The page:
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New York City Worker Injury Blog

Violence Against Health Care Workers on the Rise

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According to the Occupational Safety and Health Administration, workplace violence is more likely to occur among employees who handle money in a public setting, delivery drivers, public service workers, law enforcement personnel, those who work alone or in small groups, and healthcare professionals.  Healthcare professionals are four times more likely to be injured because of violent and aggressive behavior by others.  Emergency room workers, psychiatric staff, long-term care and nursing home staff are most vulnerable.

Data on New Jersey Workplace Deaths in 2013

According to the Bureau of Labor Statistics, there were 101 fatal on-the-job accidents in New Jersey in 2013.  The BLS breaks these numbers down as follows:

  • About 28 percent of these deaths were the result of workplace violence
  • Thirty-seven percent of NJ workplace fatalities involved motor vehicle accidents
  • Around 12 percent of workplace fatalities involved slips, trips and falls  
  • Toxic exposure accounted for about nine percent of workplace fatalities
  • Contact with moving or falling objects represented around 11 percent of NJ workplace deaths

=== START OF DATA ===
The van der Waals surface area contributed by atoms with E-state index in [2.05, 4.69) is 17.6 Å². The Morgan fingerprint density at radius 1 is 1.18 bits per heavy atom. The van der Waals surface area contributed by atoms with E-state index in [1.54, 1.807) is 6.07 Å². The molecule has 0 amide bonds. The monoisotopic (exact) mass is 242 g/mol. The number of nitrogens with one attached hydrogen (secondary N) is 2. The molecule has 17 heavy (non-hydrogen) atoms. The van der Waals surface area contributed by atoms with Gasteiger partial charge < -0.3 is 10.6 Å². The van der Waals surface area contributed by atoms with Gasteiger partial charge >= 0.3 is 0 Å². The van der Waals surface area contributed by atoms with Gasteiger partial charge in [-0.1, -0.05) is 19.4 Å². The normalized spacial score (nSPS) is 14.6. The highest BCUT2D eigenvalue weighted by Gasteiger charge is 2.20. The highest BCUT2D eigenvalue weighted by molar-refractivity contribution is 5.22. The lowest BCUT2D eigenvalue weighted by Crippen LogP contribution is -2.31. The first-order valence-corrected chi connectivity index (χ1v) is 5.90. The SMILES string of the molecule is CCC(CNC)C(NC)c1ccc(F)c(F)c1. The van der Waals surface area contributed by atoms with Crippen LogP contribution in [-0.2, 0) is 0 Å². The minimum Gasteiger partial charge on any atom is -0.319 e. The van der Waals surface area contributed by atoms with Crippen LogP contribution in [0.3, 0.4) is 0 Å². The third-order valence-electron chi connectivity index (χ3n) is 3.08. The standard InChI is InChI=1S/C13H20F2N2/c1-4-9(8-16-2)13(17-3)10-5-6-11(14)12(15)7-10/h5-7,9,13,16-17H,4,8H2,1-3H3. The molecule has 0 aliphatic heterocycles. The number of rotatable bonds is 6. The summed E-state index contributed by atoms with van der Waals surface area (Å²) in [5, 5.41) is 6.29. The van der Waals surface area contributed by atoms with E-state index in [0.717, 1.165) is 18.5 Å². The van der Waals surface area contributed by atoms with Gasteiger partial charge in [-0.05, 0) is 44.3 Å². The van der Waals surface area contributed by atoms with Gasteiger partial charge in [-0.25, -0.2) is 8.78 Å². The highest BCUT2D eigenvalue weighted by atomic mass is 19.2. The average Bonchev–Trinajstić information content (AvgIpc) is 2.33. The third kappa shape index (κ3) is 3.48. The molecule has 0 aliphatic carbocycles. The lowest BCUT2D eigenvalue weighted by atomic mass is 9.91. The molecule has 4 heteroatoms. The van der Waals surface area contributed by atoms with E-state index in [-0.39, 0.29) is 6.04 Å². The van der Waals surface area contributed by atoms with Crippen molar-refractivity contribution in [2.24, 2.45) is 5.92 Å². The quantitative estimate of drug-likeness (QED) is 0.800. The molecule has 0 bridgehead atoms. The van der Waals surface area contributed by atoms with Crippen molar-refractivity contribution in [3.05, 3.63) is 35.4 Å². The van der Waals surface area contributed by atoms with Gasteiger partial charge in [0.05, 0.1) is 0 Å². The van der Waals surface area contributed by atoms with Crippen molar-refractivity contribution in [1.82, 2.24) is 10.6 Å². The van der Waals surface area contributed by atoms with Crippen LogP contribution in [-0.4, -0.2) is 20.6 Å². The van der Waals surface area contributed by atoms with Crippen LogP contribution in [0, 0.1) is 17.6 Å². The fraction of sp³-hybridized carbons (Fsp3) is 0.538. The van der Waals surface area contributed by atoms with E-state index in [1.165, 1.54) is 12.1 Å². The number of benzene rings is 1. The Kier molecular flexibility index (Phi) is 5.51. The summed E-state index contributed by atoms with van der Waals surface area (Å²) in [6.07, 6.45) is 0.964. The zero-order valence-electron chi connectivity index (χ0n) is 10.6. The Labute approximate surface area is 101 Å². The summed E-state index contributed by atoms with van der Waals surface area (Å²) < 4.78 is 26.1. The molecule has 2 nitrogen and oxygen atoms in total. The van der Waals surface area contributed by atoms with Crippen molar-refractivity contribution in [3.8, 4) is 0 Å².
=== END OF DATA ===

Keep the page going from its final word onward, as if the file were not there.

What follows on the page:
Demographic data

The BLS statistics for New Jersey show that far more men than women die on the job – 96 men and 5 women in 2013.  Older men – those between 45 and 54, are slightly more likely to suffer a workplace fatality than other age groups. 

Executive Order May Improve Workplace Safety

Undocumented construction workers are at greater risk for injury and death because they are generally unwilling to risk deportation by reporting unsafe working conditions. This makes them vulnerable to exploitation by negligent employers who compromise workplace safety in their efforts to cut costs.

The recent executive action by President Obama could change things for some undocumented construction workers in New York City.  Allowing people to remain in the country with work permits, will make workers safer.  They will be able to report unsafe working conditions without fear of deportation; this will make all workers more secure. 

Update on Crane Accident Trial in NYC

The man who owned the crane that was involved in a fatal 2008 accident on the Upper East Side admitted that he never looked at the wreckage after the accident because he is afraid of heights.  Apparently he also does not know what the acronym OSHA (Occupational Safety and Health Administration) stands for. 

Worker's Compensation FAQ

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Q.  I filed a worker's compensation claim with my previous employer and am now applying for another job.  Do I need to tell my new employer about the previous claims?

A. No.  And you don't need to tell them about your claim before they hire you, either.

Q. I was injured at work and required medical treatment, but I didn't lose any work days.  Are my medical expenses covered?

A. Yes, if the Worker's Compensation Board agrees that your injury is work-related.

Trenching Accident Kills Construction Worker

A ceiling collapsed in a Staten Island car dealership last Friday, killing a construction worker.  The man was working on demolishing the building’s interior partitions. The dealership’s workers were in an adjoining building when the ceiling collapsed.  Three other construction workers were able to escape when the ceiling fell.

 

Employees Who Report Workplace Safety Violations Protected